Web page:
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Australian Rugby Agents warned over conduct


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Australian Rugby agents have been warned that they could be stripped of the licenced to work in Australia and face legal action if they are found to have helped one of their players do a Sonny Bill Williams and run off to France.

RUPA (Rugby Union Players Association) held a meeting on Monday attended by 35 player managers who were informed of the consequences for a client breaking a rugby contract to chase big cash in French or British competitions.

There were told that not only would agents be personally liable to legal action over a Williams-style walkout, they would also face losing the RUPA accreditation needed to represent Super 14 and Wallabies talent in Australia.

“If an agent who was accredited by us encouraged and promoted a player to breach his contract and go overseas in similar circumstances to Sonny Bill, we’d probably go close to disbarring him and revoking his licence,” RUPA boss Tony Dempsey told the Daily Telegraph.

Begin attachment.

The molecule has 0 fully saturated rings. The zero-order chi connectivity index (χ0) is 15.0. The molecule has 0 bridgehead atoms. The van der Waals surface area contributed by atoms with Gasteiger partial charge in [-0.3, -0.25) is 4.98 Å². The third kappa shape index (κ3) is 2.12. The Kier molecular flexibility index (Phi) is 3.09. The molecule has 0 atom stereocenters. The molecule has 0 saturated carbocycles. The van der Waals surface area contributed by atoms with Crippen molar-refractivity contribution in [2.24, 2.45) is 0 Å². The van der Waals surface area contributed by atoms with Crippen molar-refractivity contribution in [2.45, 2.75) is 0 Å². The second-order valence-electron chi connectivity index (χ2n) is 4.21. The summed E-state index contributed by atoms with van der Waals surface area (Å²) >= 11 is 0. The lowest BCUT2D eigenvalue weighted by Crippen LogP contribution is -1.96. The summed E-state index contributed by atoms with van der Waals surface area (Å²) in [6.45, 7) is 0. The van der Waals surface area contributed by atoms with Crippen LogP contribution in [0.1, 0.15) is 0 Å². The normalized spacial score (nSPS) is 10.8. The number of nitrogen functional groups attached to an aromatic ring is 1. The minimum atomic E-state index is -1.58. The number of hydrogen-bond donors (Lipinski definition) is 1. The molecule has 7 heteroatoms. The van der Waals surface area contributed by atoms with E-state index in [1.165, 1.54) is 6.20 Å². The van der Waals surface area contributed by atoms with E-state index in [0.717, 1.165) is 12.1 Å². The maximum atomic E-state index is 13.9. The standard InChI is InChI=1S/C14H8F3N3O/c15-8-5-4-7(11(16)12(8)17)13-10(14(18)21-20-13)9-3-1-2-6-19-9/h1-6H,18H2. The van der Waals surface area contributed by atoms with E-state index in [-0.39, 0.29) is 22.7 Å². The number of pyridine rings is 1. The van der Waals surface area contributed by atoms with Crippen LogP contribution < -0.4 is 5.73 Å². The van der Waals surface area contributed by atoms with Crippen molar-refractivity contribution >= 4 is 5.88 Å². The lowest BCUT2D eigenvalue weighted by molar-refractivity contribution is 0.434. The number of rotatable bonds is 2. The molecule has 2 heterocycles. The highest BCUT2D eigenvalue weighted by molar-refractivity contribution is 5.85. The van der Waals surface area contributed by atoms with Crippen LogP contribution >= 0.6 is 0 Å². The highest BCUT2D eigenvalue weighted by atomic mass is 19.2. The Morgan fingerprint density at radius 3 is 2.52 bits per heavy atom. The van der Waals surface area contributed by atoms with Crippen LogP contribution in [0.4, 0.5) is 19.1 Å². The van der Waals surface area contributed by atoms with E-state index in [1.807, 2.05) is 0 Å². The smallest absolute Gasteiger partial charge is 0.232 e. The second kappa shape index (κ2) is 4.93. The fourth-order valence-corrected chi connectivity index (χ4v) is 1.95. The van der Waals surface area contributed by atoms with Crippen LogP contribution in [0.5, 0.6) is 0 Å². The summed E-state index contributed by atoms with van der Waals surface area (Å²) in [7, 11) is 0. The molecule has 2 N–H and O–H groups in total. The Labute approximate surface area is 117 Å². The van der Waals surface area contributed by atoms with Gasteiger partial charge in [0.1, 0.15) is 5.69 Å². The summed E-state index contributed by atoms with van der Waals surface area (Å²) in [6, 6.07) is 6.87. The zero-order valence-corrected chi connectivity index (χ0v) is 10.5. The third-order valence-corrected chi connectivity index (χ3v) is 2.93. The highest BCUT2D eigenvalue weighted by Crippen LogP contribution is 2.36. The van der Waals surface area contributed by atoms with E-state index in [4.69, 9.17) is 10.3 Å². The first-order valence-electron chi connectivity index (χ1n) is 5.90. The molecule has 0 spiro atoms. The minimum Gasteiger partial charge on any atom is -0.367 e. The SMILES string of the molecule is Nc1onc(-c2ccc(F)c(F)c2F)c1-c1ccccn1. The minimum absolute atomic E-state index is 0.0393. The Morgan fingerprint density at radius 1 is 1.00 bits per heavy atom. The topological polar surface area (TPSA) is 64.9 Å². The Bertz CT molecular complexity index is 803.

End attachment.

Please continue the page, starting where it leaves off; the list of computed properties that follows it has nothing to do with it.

“It would be in breach of our code of conduct, which requires all players to adhere to their side of the contract.

“We also had a University of NSW contract law expert, Deborah Healey, in who said facilitating a player breaching their contract that they, too, could be liable.”

The gathering was held as reports were released detailing an offer where Wallaby wing Lote Tuqiri had been approached by French club Bayonne.

Tuqiri turned down the offer as he is under contract with the ARU and NSW until 2011 saying that he would consider another offer in the future.

Had Tuqiri accepted the offer and moved to France the IRB has the power to step in and stop the move as Tuqiri would broken a contract with one member nation to play in another.

With Sonny Bill Williams this is not the case as he did not have a prior rugby union contract and was with a rugby league team.

“The only way it could happen is if a private club owner over there thumbed his nose at the IRB and the FFR,” Dempsey said.

There is confusion about whether privately owned clubs such as Toulon and Bayonne fall under the jurisdiction of the FRR, but Dempsey believes the French national body would ultimately wield influence “through political persuasion”.

The RUPA is in the process of negotiating a new collective bargaining agreement, however, that could end up with more players taking up overseas offers.

Many Australian players are said to be keen for the standard playing contract to change from starting and ending on December 31 to running from September.

As the Northern Hemisphere competitions start in September Australian players could be heavily targeted under such a contract.

“It would align us with the northern hemisphere wouldn’t it?” Dempsey admitted.

“So there would be some resistance to that I’d suspect.”

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